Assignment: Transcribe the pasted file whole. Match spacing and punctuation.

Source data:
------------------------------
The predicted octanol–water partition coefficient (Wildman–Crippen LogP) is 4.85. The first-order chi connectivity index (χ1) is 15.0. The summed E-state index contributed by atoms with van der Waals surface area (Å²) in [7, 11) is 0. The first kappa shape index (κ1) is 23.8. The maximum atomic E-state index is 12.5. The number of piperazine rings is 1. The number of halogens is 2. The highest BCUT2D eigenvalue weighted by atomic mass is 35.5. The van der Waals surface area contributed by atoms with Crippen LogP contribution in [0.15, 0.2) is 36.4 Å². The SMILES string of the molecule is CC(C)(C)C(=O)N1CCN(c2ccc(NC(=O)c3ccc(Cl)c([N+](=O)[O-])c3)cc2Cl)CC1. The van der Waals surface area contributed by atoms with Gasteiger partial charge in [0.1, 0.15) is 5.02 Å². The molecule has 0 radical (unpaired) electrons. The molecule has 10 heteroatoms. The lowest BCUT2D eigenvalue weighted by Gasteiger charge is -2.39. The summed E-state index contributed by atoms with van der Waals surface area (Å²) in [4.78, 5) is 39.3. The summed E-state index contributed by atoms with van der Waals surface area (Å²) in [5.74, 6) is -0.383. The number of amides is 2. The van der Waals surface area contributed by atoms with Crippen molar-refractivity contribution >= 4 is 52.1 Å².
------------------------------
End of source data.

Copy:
The predicted octanol–water partition coefficient (Wildman–Crippen LogP) is 4.85. The first-order chi connectivity index (χ1) is 15.0. The summed E-state index contributed by atoms with van der Waals surface area (Å²) in [7, 11) is 0. The first kappa shape index (κ1) is 23.8. The maximum atomic E-state index is 12.5. The number of piperazine rings is 1. The number of halogens is 2. The highest BCUT2D eigenvalue weighted by atomic mass is 35.5. The van der Waals surface area contributed by atoms with Crippen LogP contribution in [0.15, 0.2) is 36.4 Å². The SMILES string of the molecule is CC(C)(C)C(=O)N1CCN(c2ccc(NC(=O)c3ccc(Cl)c([N+](=O)[O-])c3)cc2Cl)CC1. The van der Waals surface area contributed by atoms with Gasteiger partial charge in [0.1, 0.15) is 5.02 Å². The molecule has 0 radical (unpaired) electrons. The molecule has 10 heteroatoms. The lowest BCUT2D eigenvalue weighted by Gasteiger charge is -2.39. The summed E-state index contributed by atoms with van der Waals surface area (Å²) in [4.78, 5) is 39.3. The summed E-state index contributed by atoms with van der Waals surface area (Å²) in [5.74, 6) is -0.383. The number of amides is 2. The van der Waals surface area contributed by atoms with Crippen molar-refractivity contribution >= 4 is 52.1 Å².